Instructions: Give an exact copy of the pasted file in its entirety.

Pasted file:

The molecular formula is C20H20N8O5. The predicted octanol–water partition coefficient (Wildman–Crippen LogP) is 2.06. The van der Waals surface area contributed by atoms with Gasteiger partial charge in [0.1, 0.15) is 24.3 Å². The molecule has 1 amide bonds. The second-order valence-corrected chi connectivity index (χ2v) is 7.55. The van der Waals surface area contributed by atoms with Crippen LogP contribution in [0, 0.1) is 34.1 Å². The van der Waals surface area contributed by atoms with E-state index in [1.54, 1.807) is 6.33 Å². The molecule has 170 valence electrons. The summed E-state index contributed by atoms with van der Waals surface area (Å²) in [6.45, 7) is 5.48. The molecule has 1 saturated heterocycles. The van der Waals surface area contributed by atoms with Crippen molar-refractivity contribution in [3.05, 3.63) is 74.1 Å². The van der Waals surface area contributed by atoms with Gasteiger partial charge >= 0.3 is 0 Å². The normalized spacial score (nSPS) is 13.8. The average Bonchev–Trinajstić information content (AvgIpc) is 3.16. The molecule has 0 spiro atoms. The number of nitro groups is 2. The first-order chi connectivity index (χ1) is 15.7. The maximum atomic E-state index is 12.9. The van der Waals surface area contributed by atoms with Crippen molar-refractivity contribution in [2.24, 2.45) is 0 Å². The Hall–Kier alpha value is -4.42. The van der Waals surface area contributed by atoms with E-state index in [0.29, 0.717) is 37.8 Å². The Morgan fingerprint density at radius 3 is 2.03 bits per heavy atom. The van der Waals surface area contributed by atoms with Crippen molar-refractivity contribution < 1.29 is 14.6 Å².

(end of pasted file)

The molecular formula is C20H20N8O5. The predicted octanol–water partition coefficient (Wildman–Crippen LogP) is 2.06. The van der Waals surface area contributed by atoms with Gasteiger partial charge in [0.1, 0.15) is 24.3 Å². The molecule has 1 amide bonds. The second-order valence-corrected chi connectivity index (χ2v) is 7.55. The van der Waals surface area contributed by atoms with Crippen LogP contribution in [0, 0.1) is 34.1 Å². The van der Waals surface area contributed by atoms with E-state index in [1.54, 1.807) is 6.33 Å². The molecule has 170 valence electrons. The summed E-state index contributed by atoms with van der Waals surface area (Å²) in [6.45, 7) is 5.48. The molecule has 1 saturated heterocycles. The van der Waals surface area contributed by atoms with Crippen molar-refractivity contribution in [3.05, 3.63) is 74.1 Å². The van der Waals surface area contributed by atoms with Gasteiger partial charge >= 0.3 is 0 Å². The normalized spacial score (nSPS) is 13.8. The average Bonchev–Trinajstić information content (AvgIpc) is 3.16. The molecule has 0 spiro atoms. The number of nitro groups is 2. The first-order chi connectivity index (χ1) is 15.7. The maximum atomic E-state index is 12.9. The van der Waals surface area contributed by atoms with Crippen molar-refractivity contribution in [2.24, 2.45) is 0 Å². The Hall–Kier alpha value is -4.42. The van der Waals surface area contributed by atoms with E-state index in [0.29, 0.717) is 37.8 Å². The Morgan fingerprint density at radius 3 is 2.03 bits per heavy atom. The van der Waals surface area contributed by atoms with Crippen molar-refractivity contribution < 1.29 is 14.6 Å².